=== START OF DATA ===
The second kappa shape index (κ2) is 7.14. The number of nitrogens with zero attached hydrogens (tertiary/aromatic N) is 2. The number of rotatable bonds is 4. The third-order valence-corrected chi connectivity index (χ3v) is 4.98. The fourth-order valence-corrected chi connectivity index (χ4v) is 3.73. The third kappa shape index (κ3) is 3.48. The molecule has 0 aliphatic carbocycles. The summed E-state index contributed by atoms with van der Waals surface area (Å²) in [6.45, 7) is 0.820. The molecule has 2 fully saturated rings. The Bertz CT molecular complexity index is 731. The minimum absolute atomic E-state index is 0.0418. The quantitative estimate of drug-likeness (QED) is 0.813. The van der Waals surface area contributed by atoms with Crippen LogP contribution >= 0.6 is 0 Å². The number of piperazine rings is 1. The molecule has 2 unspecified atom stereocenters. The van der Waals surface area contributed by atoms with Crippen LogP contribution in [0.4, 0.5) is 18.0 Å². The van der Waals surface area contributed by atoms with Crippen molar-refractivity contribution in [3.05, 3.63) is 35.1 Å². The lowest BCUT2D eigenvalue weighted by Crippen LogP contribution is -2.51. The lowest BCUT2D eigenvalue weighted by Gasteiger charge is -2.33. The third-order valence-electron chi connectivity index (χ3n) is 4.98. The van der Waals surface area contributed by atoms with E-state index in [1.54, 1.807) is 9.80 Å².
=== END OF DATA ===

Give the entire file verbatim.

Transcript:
The second kappa shape index (κ2) is 7.14. The number of nitrogens with zero attached hydrogens (tertiary/aromatic N) is 2. The number of rotatable bonds is 4. The third-order valence-corrected chi connectivity index (χ3v) is 4.98. The fourth-order valence-corrected chi connectivity index (χ4v) is 3.73. The third kappa shape index (κ3) is 3.48. The molecule has 0 aliphatic carbocycles. The summed E-state index contributed by atoms with van der Waals surface area (Å²) in [6.45, 7) is 0.820. The molecule has 2 fully saturated rings. The Bertz CT molecular complexity index is 731. The minimum absolute atomic E-state index is 0.0418. The quantitative estimate of drug-likeness (QED) is 0.813. The van der Waals surface area contributed by atoms with Crippen LogP contribution >= 0.6 is 0 Å². The number of piperazine rings is 1. The molecule has 2 unspecified atom stereocenters. The van der Waals surface area contributed by atoms with Crippen LogP contribution in [0.4, 0.5) is 18.0 Å². The van der Waals surface area contributed by atoms with Crippen molar-refractivity contribution in [3.05, 3.63) is 35.1 Å². The lowest BCUT2D eigenvalue weighted by Crippen LogP contribution is -2.51. The lowest BCUT2D eigenvalue weighted by Gasteiger charge is -2.33. The third-order valence-electron chi connectivity index (χ3n) is 4.98. The van der Waals surface area contributed by atoms with E-state index in [1.54, 1.807) is 9.80 Å².